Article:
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CBC Canada Reads 2014 - The Halfway Mark!

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CBC Canada Reads 2014

Spoilers ahead for CBC Canada Reads!

Three books still standing — after two days of intense discussion, spoken word poetry as debate and surprising votes, two books have been ousted from the 2014 CBC Canada Reads competition.

First to go was Margaret Atwood's The Year of the Flood, a fan favourite that left many viewers and listeners shocked at the CanLit icon's early removal. Defended by humanitarian Stephen Lewis, the book draws attention to the issue of climate change via its dystopian vision. It was nearly a split vote, with panellist Wab Kinew forced into the decision maker's role. After deliberating, he eliminated The Year of the Flood (rather than Esi Edugyan's Half-Blood Blues, defended by Olympian Donovan Bailey), saying he didn't believe it to be as strong as its competitors in terms of literary merit.

Day Two kicked off with last year's victorious panellist, Trent McClellan, warming up the crowd. As he welcomed the panellists and host Jian Ghomeshi it seemed that this year's panel has gelled well. They sat bantering before the taping began, with comedian Samantha Bee, who is championing Montreal author Rawi Hage's Cockroach, saying "Advertsity brings us together". Kinew agreed, wryly echoing her sentiment: "Through conflict comes closeness".

Bee also pointed out that her mother had come to Toronto to attend the debates and was in the audience, at which point Ghomeshi said, "Now I want you to win because your mom is here," prompting actress Sarah Gadon (who is defending Kathleen Winter's Annabel) to quip, "My mom is here too!"

"Our moms will fight it out," said Bee.

Each panellist was given 30 seconds to explain why his or her book is the book that all of Canada should read. Kinew, who is defending Joseph Boyden's bestseller, The Orenda, once again employed spoken word (as on Day One) to get his point across, using the refrain "If you're an environment defender, you must choose The Orenda".

As the talk turned to debate, Kinew admitted, "I feel like I painted a big target on my forehead [on Day One]." And indeed, it does seem as though The Orenda is a front-runner, with Kinew tackling various criticisms through the morning, including Lewis' concern that the novel's important message might be lost in or muddled by the book's extreme violence, which Lewis referred to as "tortuous pornography". Gadon raised questions about the attention paid to Boyden's female characters and the missed opportunities there.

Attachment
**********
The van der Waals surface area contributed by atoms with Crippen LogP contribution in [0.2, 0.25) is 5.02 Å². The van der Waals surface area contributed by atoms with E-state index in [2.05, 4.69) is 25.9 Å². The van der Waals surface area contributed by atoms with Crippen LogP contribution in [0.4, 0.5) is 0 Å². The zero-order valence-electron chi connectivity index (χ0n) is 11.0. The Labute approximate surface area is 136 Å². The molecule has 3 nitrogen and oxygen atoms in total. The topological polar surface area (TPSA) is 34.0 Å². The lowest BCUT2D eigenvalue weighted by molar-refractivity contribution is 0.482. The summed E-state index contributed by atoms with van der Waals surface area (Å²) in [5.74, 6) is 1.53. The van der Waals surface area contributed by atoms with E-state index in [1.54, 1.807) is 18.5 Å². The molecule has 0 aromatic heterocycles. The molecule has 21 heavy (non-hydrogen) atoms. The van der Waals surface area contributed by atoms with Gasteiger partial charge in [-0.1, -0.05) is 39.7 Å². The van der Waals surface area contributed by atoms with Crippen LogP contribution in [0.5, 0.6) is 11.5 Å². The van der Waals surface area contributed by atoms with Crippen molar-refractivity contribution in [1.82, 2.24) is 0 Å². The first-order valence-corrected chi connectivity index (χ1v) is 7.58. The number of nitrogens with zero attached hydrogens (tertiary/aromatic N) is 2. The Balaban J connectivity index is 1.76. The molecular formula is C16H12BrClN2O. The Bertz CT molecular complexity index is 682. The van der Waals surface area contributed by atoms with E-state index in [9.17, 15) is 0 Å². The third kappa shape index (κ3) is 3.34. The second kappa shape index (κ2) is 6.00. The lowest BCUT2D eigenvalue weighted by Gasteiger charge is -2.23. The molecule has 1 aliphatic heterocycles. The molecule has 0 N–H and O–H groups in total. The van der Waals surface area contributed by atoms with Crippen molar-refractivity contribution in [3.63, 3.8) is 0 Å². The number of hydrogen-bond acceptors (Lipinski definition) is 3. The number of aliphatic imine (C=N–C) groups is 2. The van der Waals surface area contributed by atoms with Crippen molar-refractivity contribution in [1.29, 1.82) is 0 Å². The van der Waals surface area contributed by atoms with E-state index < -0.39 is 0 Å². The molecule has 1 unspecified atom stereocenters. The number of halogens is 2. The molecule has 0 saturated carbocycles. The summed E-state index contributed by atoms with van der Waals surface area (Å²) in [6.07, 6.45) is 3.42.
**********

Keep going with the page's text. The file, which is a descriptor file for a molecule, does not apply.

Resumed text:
Lewis also expressed polite disbelief that Kinew's decision to vote off heavy-hitter The Year of the Flood was not strategic. Gadon for her part admitted that strategy is part of the process, saying "It's a competition".

Gadon's own chosen title, Annabel was placed in the crosshairs too, with Kinew criticising Winter's choice to use the word "hermaphrodite" rather than the preferred "intersex" to describe the main character. Gadon returned that the term was appropriate for the novel's historical context, being set in Newfoundland in the 1960s and 1970s. Gadon was also grilled on the novel's "tidy" ending. "Change can come from a positive place," she said, and she got an unexpected ally in Bee, who agreed that the novel's hopeful close worked for her too. "It's a tidy package, yes," she said, "But a message of positivity is so necessary. I needed it [as a reader]."

Cockroach was taken to task for the opposite issue, with some panellists feeling its darkness could read as relentlessly negativity. Bee was set to passionately defend the criticism when time ran out. Bailey also called into question Cockroach's selling point in the debate, which is its unflinching depiction of the immigrant experience. "I don't think it's a true depiction of the immigrant experience," he said, leaving many guests eager to hear Bee's response tomorrow.

When casting her vote, Gadon said she didn't vote against Cockroach because she wanted to hear Bee's defence. "I want it to be fair," she said. In fact, Cockroach was the only title that didn't receive a single elimination vote.

Day Two Final Votes:

Wab Kinew voted to eliminate Annabel by Kathleen Winter, defended by Sarah Gadon

Samantha Bee voted to eliminate Half-Blood Blues by Esi Edugyan, defended by Donovan Bailey

Stephen Lewis voted to eliminate Half-Blood Blues by Esi Edugyan, defended by Donovan Bailey

Sarah Gadon voted to eliminate Half-Blood Blues by Esi Edugyan, defended by Donovan Bailey

Donovan Bailey voted to eliminate The Orenda by Joseph Boyden, defended by Wab Kinew

The remaining titles going into Day Three are:

The Orenda by Joseph Boyden, defended by Wab Kinew

Annabel by Kathleen Winter, defended by Sarah Gadon

Cockroach by Rawi Hage, defended by Samantha Bee

We'll be back with coverage of the final two days later this week! Stay tuned to Open Book for Canada Reads news, or visit the CBC website for more information and to cast your own vote as to which book should be bumped off next!

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